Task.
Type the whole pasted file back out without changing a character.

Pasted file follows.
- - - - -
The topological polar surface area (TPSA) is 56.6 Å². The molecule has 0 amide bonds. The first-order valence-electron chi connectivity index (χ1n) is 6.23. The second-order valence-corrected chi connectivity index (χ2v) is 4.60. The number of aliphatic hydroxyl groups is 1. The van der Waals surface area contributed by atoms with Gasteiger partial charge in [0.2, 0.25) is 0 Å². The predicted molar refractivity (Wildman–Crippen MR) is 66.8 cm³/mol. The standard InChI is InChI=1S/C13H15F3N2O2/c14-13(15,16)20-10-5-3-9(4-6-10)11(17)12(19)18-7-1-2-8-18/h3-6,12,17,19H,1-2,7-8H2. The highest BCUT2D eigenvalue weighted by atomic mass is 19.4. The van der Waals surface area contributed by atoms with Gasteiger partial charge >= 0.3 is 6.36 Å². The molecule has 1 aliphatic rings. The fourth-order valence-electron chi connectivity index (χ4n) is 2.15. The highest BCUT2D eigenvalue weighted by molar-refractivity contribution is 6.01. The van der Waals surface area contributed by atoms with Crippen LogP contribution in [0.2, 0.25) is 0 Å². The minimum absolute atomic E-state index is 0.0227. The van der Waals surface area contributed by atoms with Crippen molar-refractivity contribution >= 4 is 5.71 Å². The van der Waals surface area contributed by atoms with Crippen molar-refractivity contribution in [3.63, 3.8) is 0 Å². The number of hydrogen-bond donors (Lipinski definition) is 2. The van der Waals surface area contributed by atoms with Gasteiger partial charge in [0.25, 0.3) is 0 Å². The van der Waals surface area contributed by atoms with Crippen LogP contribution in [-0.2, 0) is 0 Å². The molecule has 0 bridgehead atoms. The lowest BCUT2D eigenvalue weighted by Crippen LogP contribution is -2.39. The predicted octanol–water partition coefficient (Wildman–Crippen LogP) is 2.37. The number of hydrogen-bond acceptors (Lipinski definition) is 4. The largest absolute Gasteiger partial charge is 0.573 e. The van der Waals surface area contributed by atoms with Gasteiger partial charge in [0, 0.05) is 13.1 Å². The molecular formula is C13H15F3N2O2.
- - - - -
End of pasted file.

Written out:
The topological polar surface area (TPSA) is 56.6 Å². The molecule has 0 amide bonds. The first-order valence-electron chi connectivity index (χ1n) is 6.23. The second-order valence-corrected chi connectivity index (χ2v) is 4.60. The number of aliphatic hydroxyl groups is 1. The van der Waals surface area contributed by atoms with Gasteiger partial charge in [0.2, 0.25) is 0 Å². The predicted molar refractivity (Wildman–Crippen MR) is 66.8 cm³/mol. The standard InChI is InChI=1S/C13H15F3N2O2/c14-13(15,16)20-10-5-3-9(4-6-10)11(17)12(19)18-7-1-2-8-18/h3-6,12,17,19H,1-2,7-8H2. The highest BCUT2D eigenvalue weighted by atomic mass is 19.4. The van der Waals surface area contributed by atoms with Gasteiger partial charge >= 0.3 is 6.36 Å². The molecule has 1 aliphatic rings. The fourth-order valence-electron chi connectivity index (χ4n) is 2.15. The highest BCUT2D eigenvalue weighted by molar-refractivity contribution is 6.01. The van der Waals surface area contributed by atoms with Crippen LogP contribution in [0.2, 0.25) is 0 Å². The minimum absolute atomic E-state index is 0.0227. The van der Waals surface area contributed by atoms with Crippen molar-refractivity contribution >= 4 is 5.71 Å². The van der Waals surface area contributed by atoms with Crippen molar-refractivity contribution in [3.63, 3.8) is 0 Å². The number of hydrogen-bond donors (Lipinski definition) is 2. The van der Waals surface area contributed by atoms with Gasteiger partial charge in [0.25, 0.3) is 0 Å². The van der Waals surface area contributed by atoms with Crippen LogP contribution in [-0.2, 0) is 0 Å². The molecule has 0 bridgehead atoms. The lowest BCUT2D eigenvalue weighted by Crippen LogP contribution is -2.39. The predicted octanol–water partition coefficient (Wildman–Crippen LogP) is 2.37. The number of hydrogen-bond acceptors (Lipinski definition) is 4. The largest absolute Gasteiger partial charge is 0.573 e. The van der Waals surface area contributed by atoms with Gasteiger partial charge in [0, 0.05) is 13.1 Å². The molecular formula is C13H15F3N2O2.